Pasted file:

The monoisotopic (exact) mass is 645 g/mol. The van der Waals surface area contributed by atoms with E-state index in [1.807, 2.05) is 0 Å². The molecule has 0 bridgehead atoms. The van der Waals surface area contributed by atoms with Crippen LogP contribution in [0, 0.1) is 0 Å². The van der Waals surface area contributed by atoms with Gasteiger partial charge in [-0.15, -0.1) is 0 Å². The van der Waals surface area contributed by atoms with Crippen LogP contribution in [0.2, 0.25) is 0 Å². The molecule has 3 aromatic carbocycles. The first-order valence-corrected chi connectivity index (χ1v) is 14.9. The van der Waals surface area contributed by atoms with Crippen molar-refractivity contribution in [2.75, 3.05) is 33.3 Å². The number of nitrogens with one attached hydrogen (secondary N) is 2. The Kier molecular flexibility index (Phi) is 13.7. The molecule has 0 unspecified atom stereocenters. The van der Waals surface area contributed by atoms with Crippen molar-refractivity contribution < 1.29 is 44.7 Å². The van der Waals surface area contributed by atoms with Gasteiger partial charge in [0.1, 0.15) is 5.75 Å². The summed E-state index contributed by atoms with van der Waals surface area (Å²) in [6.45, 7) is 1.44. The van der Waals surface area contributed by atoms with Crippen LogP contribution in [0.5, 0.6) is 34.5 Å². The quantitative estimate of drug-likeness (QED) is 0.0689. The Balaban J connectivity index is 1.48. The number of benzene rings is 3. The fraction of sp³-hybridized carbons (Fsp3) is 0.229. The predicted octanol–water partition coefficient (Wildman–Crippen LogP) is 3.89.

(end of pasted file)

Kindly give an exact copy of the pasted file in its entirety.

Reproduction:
The monoisotopic (exact) mass is 645 g/mol. The van der Waals surface area contributed by atoms with E-state index in [1.807, 2.05) is 0 Å². The molecule has 0 bridgehead atoms. The van der Waals surface area contributed by atoms with Crippen LogP contribution in [0, 0.1) is 0 Å². The van der Waals surface area contributed by atoms with Gasteiger partial charge in [-0.15, -0.1) is 0 Å². The van der Waals surface area contributed by atoms with Crippen LogP contribution in [0.2, 0.25) is 0 Å². The molecule has 3 aromatic carbocycles. The first-order valence-corrected chi connectivity index (χ1v) is 14.9. The van der Waals surface area contributed by atoms with Crippen molar-refractivity contribution in [2.75, 3.05) is 33.3 Å². The number of nitrogens with one attached hydrogen (secondary N) is 2. The Kier molecular flexibility index (Phi) is 13.7. The molecule has 0 unspecified atom stereocenters. The van der Waals surface area contributed by atoms with Crippen molar-refractivity contribution < 1.29 is 44.7 Å². The van der Waals surface area contributed by atoms with Gasteiger partial charge in [0.1, 0.15) is 5.75 Å². The summed E-state index contributed by atoms with van der Waals surface area (Å²) in [6.45, 7) is 1.44. The van der Waals surface area contributed by atoms with Crippen LogP contribution in [0.5, 0.6) is 34.5 Å². The quantitative estimate of drug-likeness (QED) is 0.0689. The Balaban J connectivity index is 1.48. The number of benzene rings is 3. The fraction of sp³-hybridized carbons (Fsp3) is 0.229. The predicted octanol–water partition coefficient (Wildman–Crippen LogP) is 3.89.